She faltered slightly, before speaking up herself. “It is?” She raised an eyebrow, “I can’t say I’ve never noticed. No one has ever lived to tell me.” She twirled the sword in her hand, demonstrating ample ability to gut me. She was daring me to explain myself, to say one little word out of place.

I readjusted my wings, folding them in now that we’d decided to be a tad more civil. “Aren’t you just a little ball of happiness,” I said. “Honestly you seem to happy and cheerful and so ready to not murder me and instead treat me to something nice, like a-”

“Why are you here,” she paused, looking me up and down. “Cat-bird?” 

I blinked my amber eyes at her. “I was going to ask you the same thing, monkey-person.” She glared. “I thought I had written “Help” on my arm, not “Chain me up in your weird ass dungeon”.”

She looked at me like I was crazy. Or at the very least, delusional. Which I might have been. I wasn’t too sure yet. “Dude, I don’t know whether you noticed, but you’re a monster. This is a safe haven- Lemme repeat- SAFE HAVEN- for half bloods. I mean your disguise was flawless- you nearly had us all fooled- but Chiron sensed your… bird-ness.”

“I’m not a bird,” I mumbled.

“I don’t care. You’ve shown your true colours now, monster, I won’t let you speak a word more-”

“Hold your horses there, girlie. Or should I say man-horses.” I chuckled at myself. The half-blood raised her sword threateningly. I stopped. “Alright, I’m surprised Chiron didn’t realise I wasn’t in my true shape, I’d heard he was good at recognising monsters. Anyway I’m getting distracted here.” She nodded in agreement, raising her sword a little to remind me. “You lot would have killed me the moment you saw me like this, being the stabby maniacs that you half-bloods are, wouldn’t you? You can’t fool me, if even half of the things I’ve heard about you lot is true… So being the clever little griffin I am, I thought it best to appear in a more familiar shape, y’know? So you don’t stab me? Or at least, so there’s a chance you won’t stab me. It seems to me like that was a good call, as I don’t appear to be dead quite yet.”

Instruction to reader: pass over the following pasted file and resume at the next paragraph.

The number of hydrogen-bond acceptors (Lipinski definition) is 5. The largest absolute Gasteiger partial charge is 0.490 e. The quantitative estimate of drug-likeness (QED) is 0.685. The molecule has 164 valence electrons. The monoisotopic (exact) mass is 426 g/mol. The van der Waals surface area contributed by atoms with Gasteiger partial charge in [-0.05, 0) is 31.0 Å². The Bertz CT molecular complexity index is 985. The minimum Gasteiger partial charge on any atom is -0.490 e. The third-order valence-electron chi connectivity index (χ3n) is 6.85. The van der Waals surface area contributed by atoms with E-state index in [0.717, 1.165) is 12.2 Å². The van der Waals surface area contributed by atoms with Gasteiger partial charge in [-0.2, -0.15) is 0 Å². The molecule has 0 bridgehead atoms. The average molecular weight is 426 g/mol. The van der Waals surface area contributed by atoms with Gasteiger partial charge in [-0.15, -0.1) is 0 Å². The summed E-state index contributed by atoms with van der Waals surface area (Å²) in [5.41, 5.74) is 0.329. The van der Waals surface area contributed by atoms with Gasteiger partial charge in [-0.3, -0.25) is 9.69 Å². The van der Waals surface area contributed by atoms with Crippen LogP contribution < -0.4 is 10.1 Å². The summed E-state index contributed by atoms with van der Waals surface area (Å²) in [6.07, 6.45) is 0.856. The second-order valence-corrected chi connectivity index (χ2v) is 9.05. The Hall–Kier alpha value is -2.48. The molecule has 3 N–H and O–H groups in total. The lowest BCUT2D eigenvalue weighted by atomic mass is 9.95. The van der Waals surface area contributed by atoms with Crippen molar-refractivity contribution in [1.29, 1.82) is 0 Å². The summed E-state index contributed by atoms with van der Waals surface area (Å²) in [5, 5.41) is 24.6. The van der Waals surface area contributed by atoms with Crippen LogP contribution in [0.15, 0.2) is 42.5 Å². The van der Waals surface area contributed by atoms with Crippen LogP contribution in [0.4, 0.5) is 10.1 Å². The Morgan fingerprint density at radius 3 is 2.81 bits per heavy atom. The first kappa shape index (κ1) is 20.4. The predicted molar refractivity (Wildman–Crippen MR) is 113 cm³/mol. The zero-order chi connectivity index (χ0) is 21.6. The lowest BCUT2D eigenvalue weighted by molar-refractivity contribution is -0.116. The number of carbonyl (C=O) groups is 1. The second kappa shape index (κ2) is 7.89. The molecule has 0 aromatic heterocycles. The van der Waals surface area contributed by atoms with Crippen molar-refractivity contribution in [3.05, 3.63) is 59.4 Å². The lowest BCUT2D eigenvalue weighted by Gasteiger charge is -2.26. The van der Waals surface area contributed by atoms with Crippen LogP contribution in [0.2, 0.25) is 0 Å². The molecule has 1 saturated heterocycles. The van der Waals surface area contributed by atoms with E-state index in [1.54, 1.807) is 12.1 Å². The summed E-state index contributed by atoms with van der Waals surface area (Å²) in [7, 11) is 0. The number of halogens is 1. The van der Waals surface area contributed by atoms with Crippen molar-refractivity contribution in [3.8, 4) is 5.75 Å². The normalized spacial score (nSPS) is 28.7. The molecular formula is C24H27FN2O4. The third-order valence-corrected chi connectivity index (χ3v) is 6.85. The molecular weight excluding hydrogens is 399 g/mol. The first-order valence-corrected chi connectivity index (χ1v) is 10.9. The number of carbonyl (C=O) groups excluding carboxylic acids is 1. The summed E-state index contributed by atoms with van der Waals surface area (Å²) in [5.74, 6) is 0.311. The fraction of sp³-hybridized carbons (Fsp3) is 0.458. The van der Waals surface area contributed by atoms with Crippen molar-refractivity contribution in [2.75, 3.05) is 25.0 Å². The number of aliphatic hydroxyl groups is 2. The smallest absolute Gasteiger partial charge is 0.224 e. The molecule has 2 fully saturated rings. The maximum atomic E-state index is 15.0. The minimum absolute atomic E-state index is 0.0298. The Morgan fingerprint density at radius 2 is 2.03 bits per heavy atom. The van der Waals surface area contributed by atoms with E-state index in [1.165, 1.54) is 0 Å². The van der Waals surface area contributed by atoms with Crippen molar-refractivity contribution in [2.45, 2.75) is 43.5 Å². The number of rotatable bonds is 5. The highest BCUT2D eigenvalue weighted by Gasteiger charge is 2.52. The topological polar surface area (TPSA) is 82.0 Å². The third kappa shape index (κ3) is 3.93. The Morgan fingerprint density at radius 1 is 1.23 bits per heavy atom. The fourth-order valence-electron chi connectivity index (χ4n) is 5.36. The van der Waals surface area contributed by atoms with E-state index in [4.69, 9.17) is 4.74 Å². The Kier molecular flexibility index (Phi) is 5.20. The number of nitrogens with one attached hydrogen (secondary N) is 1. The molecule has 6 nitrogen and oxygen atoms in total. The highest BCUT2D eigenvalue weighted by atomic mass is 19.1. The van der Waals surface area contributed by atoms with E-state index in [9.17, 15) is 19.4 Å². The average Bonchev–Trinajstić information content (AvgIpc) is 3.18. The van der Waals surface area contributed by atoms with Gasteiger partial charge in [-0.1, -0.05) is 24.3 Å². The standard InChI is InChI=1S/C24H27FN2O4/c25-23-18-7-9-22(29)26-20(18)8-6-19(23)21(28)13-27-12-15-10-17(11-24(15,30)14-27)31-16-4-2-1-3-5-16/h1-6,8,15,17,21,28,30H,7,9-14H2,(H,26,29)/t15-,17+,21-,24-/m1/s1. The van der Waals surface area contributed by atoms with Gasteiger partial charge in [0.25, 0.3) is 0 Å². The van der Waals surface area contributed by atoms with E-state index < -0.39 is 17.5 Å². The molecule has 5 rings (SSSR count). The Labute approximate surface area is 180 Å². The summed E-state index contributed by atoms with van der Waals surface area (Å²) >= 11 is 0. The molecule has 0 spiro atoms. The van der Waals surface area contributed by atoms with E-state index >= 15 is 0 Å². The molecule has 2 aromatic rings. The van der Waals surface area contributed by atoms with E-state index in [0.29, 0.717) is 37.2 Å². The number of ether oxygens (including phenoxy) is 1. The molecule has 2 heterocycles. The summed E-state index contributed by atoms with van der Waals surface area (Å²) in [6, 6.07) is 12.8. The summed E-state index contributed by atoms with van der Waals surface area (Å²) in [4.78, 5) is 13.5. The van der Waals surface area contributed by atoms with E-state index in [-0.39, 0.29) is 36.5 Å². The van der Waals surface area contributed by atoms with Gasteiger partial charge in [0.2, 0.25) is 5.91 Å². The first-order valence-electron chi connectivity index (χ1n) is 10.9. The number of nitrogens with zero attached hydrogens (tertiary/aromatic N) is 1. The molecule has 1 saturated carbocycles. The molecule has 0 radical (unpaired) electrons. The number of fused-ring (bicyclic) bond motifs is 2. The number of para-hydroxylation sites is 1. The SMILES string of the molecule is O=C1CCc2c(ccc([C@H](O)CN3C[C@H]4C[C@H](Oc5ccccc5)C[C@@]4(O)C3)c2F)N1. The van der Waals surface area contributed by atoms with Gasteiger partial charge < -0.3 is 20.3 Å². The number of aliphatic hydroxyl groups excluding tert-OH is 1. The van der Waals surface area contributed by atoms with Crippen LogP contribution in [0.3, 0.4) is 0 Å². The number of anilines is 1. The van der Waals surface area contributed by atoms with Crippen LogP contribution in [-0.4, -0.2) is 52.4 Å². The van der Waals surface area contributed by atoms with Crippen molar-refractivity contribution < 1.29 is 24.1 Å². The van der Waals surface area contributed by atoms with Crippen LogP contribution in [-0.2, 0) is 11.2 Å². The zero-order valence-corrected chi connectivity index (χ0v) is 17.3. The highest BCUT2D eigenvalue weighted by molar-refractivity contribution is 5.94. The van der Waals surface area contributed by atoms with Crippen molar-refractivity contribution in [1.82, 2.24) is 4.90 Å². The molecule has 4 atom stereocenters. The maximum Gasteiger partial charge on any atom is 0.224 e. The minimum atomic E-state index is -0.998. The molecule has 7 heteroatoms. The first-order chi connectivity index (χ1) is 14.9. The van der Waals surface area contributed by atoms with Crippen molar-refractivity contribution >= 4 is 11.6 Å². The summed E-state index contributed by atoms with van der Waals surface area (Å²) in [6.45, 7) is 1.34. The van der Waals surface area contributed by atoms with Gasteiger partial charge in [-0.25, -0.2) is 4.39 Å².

The girl raised an eyebrow, putting a hand on her hip. “See you’ve missed the most important part of your story here, bird-”


“Bird.” She said again, more forcefully this time. “Why in the Gods’ names did you think we would help you? Did you not get the memo? Half bloods and monsters don’t mix.”

I could think of at least a dozen exceptions to that. I would have said something, but my survival instincts got the better of me, thank gods. “Well you see, I have a problem that only Half-Bloods can solve. And I think you’ll want to hear me out. In fact, it’s in your best interests.” She looked sceptical. “Look, I’ll even make myself  less dangerous for you.” I shifted forms, rearing onto my hind legs as I morphed back into a human shape. I let out a cry of pain as it shot lightning bolts down my back. “I… forgot… about that.” I mumbled between gasps.
I felt the cold of a blade against my throat. “Why should we listen to you, bird?”

“I’m not a bird.”

“Well you certainly looked like one.”

“I’m a griffin.”




“I’m reasonably sure I’m a griffin.”

“You looked like a bird.”

“Sorry to burst your bubble, but just because something looks like something else, doesn’t mean it actually is that thing. I’m not a human now, am I?”

She made a face, moving a step closer. I took a step back. I’d rather not have my throat slit. Not here, at least. The floors had enough of my blood on them. “For a child of Athena you’re awfully dumb,” I said.

“Do you want me to hurt you?”

“More than I have already? I mean, I’d rather you didn’t, but you can try if you want. Of course then I wouldn’t be able to tell you about them.”

“… Them?” She parroted, her sword arm relaxing the tiniest bit.

I grinned at her. “Them. You won’t be able to find out about them if you stab me here and now.”

“What if I don’t care?”

I deflated slightly. “Well I mean if you want to bring them upon your little camp. It’s not as though I care, I’ll only go to… Tartarus…” Crap. I really, really didn’t want to go to Tartarus. It sucked there. Bad holiday destination. Would not recommend. Not even to my worst enemy.